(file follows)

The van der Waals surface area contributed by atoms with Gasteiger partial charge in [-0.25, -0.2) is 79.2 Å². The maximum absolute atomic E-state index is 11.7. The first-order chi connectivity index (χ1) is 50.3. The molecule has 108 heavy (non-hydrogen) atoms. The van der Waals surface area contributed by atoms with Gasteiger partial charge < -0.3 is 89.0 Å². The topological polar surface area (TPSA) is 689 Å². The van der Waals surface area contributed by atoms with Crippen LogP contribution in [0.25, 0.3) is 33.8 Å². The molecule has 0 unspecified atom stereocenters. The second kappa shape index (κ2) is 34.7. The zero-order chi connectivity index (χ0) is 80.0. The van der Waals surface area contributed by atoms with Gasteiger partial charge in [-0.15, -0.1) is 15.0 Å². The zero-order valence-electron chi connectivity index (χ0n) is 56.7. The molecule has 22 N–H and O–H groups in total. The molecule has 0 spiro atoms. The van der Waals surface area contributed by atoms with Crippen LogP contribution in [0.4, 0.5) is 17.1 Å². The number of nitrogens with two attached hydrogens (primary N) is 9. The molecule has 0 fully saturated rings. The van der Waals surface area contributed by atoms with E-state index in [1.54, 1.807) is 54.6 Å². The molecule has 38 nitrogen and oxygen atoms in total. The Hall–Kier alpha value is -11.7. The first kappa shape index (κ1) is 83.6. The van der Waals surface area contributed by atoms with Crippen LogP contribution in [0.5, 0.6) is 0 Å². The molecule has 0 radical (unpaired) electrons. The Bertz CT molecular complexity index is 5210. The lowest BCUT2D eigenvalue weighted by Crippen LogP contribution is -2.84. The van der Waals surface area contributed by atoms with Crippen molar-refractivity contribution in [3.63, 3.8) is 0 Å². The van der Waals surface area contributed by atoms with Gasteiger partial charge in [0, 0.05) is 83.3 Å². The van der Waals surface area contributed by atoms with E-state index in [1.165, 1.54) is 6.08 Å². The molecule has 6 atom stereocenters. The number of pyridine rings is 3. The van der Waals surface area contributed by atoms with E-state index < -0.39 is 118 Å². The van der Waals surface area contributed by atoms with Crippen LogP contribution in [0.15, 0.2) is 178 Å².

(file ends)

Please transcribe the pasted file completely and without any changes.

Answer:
The van der Waals surface area contributed by atoms with Gasteiger partial charge in [-0.25, -0.2) is 79.2 Å². The maximum absolute atomic E-state index is 11.7. The first-order chi connectivity index (χ1) is 50.3. The molecule has 108 heavy (non-hydrogen) atoms. The van der Waals surface area contributed by atoms with Gasteiger partial charge < -0.3 is 89.0 Å². The topological polar surface area (TPSA) is 689 Å². The van der Waals surface area contributed by atoms with Crippen LogP contribution in [0.25, 0.3) is 33.8 Å². The molecule has 0 unspecified atom stereocenters. The second kappa shape index (κ2) is 34.7. The zero-order chi connectivity index (χ0) is 80.0. The van der Waals surface area contributed by atoms with Gasteiger partial charge in [-0.15, -0.1) is 15.0 Å². The zero-order valence-electron chi connectivity index (χ0n) is 56.7. The molecule has 22 N–H and O–H groups in total. The molecule has 0 spiro atoms. The van der Waals surface area contributed by atoms with Crippen LogP contribution in [0.4, 0.5) is 17.1 Å². The number of nitrogens with two attached hydrogens (primary N) is 9. The molecule has 0 fully saturated rings. The van der Waals surface area contributed by atoms with E-state index in [1.54, 1.807) is 54.6 Å². The molecule has 38 nitrogen and oxygen atoms in total. The Hall–Kier alpha value is -11.7. The first kappa shape index (κ1) is 83.6. The van der Waals surface area contributed by atoms with Crippen LogP contribution in [0.5, 0.6) is 0 Å². The molecule has 0 radical (unpaired) electrons. The Bertz CT molecular complexity index is 5210. The lowest BCUT2D eigenvalue weighted by Crippen LogP contribution is -2.84. The van der Waals surface area contributed by atoms with Crippen molar-refractivity contribution in [3.63, 3.8) is 0 Å². The van der Waals surface area contributed by atoms with Gasteiger partial charge in [0, 0.05) is 83.3 Å². The van der Waals surface area contributed by atoms with E-state index in [1.165, 1.54) is 6.08 Å². The molecule has 6 atom stereocenters. The number of pyridine rings is 3. The van der Waals surface area contributed by atoms with E-state index < -0.39 is 118 Å². The van der Waals surface area contributed by atoms with Crippen LogP contribution in [0.15, 0.2) is 178 Å².